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Relative Clauses

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Tim Warre

on 5 February 2015

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Transcript of Relative Clauses

Relative Clauses
Defining relative clauses
What do defining relative clauses do?
Think of five famous people, places or objects and write their names down. Keep them hidden from the other students.
Now use sentences to describe each one that will help your partner guess who you are talking about.
Use the following to help you start your sentences and select the appropriate relative pronoun from below.

It’s someone . . . . .
It’s a place . . .
It’s a thing . . ..

Complete the Sentences
1. That's the man ______ dog keeps following me home.
2. It was almost dark ______ Sam got here.
3. Isn't that the expedition _____ you wanted to go on?
4. If I ever go back to the place _____ I was born, I'll let you know.
5. Is that the man _____ bought your car?
Imagine you are a tree surgeon. Your job is to maintain the forest by getting rid of any diseased or dead trees. On your first day your boss tells you:
Look at the example sentences. What is IMPLIED in each sentence? Is there a difference in meaning between the two?

All of the cats, which pooed on the bed, will be punished.
So we have two types of relative clauses:
Possession -
Places -
People -
Times -
Objects/things -
In which sentences can you use "that"?
3 & 5
The sentences you just looked at all contain
“Defining relative clauses”

1. Add extra information.
2. Specify/Identify the thing we are referring to.
1. That's the boy
you kissed at the party.
2. Those students
are coming on the field trip need to pay €50.
3. The car
I want to buy costs €20,000.
4. Did you like the wine
we drank last night?
5. He's the author
wrote my favorite book.
In which of the above sentences can we
the relative pronoun?
You don't need the relative pronoun (who/that etc.) if it is the object of the sentence.
A simpler way: If the relative pronoun is followed by a
or a
you CAN omit it.
This is the man

the hooligans
beat up.
This is the gun

used to kill the zombie.
places - where
people - who/that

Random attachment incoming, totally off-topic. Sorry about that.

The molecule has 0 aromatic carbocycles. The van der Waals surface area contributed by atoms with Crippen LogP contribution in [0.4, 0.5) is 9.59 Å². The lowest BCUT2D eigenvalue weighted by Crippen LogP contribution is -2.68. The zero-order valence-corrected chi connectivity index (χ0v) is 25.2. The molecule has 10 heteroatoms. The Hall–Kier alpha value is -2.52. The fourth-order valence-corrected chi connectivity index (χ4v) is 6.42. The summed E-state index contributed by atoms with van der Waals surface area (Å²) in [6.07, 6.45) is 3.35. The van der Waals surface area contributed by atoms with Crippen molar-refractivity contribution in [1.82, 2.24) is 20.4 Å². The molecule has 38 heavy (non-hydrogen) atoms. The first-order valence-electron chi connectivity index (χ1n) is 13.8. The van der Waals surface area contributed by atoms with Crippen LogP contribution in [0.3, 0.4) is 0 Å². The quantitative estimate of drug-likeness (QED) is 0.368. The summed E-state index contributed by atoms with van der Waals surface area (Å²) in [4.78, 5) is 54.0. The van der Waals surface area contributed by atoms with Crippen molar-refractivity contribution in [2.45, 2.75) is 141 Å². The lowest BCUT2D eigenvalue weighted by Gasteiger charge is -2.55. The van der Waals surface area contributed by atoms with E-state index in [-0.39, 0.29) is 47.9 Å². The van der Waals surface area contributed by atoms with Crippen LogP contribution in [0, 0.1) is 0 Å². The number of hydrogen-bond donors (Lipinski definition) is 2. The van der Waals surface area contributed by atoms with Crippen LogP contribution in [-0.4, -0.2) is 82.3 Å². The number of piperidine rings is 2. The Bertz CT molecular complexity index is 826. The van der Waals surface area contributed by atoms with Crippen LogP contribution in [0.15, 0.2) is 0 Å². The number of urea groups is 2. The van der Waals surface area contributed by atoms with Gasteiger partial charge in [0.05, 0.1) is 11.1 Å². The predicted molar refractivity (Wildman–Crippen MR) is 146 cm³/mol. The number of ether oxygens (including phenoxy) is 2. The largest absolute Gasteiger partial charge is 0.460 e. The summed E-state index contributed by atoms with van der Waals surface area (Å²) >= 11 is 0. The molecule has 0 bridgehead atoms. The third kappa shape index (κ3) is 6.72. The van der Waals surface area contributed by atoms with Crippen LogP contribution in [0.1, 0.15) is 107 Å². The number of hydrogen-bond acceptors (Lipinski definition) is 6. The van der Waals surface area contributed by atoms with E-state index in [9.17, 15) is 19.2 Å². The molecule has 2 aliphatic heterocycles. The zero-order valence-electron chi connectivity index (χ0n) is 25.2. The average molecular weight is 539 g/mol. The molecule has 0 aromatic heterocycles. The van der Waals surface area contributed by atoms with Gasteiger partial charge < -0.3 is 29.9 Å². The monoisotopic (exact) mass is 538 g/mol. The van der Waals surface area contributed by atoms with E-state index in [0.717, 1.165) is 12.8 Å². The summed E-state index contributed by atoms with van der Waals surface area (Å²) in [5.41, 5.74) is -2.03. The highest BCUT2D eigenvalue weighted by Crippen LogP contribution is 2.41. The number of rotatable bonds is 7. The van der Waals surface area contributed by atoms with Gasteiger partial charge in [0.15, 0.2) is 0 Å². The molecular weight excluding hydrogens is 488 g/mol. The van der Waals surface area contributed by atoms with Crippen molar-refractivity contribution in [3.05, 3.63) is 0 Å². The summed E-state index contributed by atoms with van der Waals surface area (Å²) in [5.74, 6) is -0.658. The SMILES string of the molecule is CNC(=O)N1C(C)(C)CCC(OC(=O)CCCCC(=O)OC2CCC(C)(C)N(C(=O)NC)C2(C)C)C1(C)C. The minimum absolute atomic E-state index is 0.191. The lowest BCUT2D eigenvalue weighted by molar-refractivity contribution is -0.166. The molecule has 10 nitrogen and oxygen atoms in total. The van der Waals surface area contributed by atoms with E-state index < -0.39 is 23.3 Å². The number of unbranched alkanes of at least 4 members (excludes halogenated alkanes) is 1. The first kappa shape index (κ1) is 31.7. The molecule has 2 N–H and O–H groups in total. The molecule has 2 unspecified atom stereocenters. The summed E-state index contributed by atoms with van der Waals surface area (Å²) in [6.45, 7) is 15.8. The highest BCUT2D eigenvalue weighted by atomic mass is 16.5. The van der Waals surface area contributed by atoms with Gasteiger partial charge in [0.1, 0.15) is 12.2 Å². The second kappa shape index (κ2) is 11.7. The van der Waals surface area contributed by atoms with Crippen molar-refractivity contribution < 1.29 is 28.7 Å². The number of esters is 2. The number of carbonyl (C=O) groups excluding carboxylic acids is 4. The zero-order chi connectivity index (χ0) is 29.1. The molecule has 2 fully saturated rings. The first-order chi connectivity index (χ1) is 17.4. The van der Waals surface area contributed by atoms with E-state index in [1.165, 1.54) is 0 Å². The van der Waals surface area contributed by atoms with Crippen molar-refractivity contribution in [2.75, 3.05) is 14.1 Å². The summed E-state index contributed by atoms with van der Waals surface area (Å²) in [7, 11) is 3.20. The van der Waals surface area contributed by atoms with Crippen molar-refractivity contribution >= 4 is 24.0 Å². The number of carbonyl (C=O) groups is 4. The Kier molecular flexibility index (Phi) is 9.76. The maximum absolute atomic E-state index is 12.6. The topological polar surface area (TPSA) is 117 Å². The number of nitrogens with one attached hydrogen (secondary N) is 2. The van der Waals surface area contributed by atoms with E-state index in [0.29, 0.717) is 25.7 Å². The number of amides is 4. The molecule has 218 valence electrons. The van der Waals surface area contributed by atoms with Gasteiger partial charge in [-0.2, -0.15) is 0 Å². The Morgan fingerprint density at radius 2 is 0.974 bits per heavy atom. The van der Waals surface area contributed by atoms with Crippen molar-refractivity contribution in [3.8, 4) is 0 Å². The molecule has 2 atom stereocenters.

objects/things - which/that
All of the trees, which are 100 years old, must be chopped down.
How many trees does he want you to cut down?
A) All of them B) Some of them.
What if he said:

All of the trees which are 100 years old must be chopped down.
How many trees does he want you to shop down?
A) All of them B) Some of them
Only the ones that are 100 years old.
I sent my girlfriend, who likes flowers, roses on valentine's day.
I sent my girlfriend who likes flowers roses on valentine's day.
(I sent my girlfriend who likes jewellery a diamond ring.)
All of the cats which pooed on the bed will be punished.
(all of them did it, so all will be punished)
(not all of them did it, only the ones who did will be punished)
Defining relative clauses:
All of the trees
are 100 years old must be cut down.
Non defining relative clauses:
All of the trees,
are 100 years old, must be cut down.
Non defining relative clauses

are used

to add information.
Defining relative clauses

specify or identify the thing we are referring to.
Look at these examples, are they defining or non-defining?
The children
you've been talking to all go to the same school.
Have you still got the book
I lent you?
What about these ones:
My PE teacher,
was an Olympic champion, says exercise is good for you
Mrs Smith,
you met on the train, is a nurse.
My house,
is over there, has a beautiful garden.
What difference can you see between the two types?

Commas around the clause
In which ones could you replace the pronoun with "that"?
Only in defining!
Use of English part 2 trick: If the missing word is part of a relative clause and there is a comma before the space, the answer
won't be
Who or whom?
Whom is a dying word.
In the past we used whom a lot more, in sentences like this:

That is the boy
you kissed at the party.
She's the girl
I'm going to marry.

But now "who" has replaced it and when you use it in this context it sounds old-fashioned.
However, "whom" still has some life in it. We still use it in the following phrases:
There was a big group protesters outside the presidents house,
all of whom
were shouting angry slogans.
There was a big group protesters outside the presidents house,
some of whom
were carrying weapons.
Only two students came to the class,
neither of whom
had done the homework.
My two best friends came to visit me,
both of whom
brought me presents from England.
"Whom" is often used next to a preposition:
This is the person
with whom
I live. (formal)
This is the person
I live
. (less formal)
He's the person
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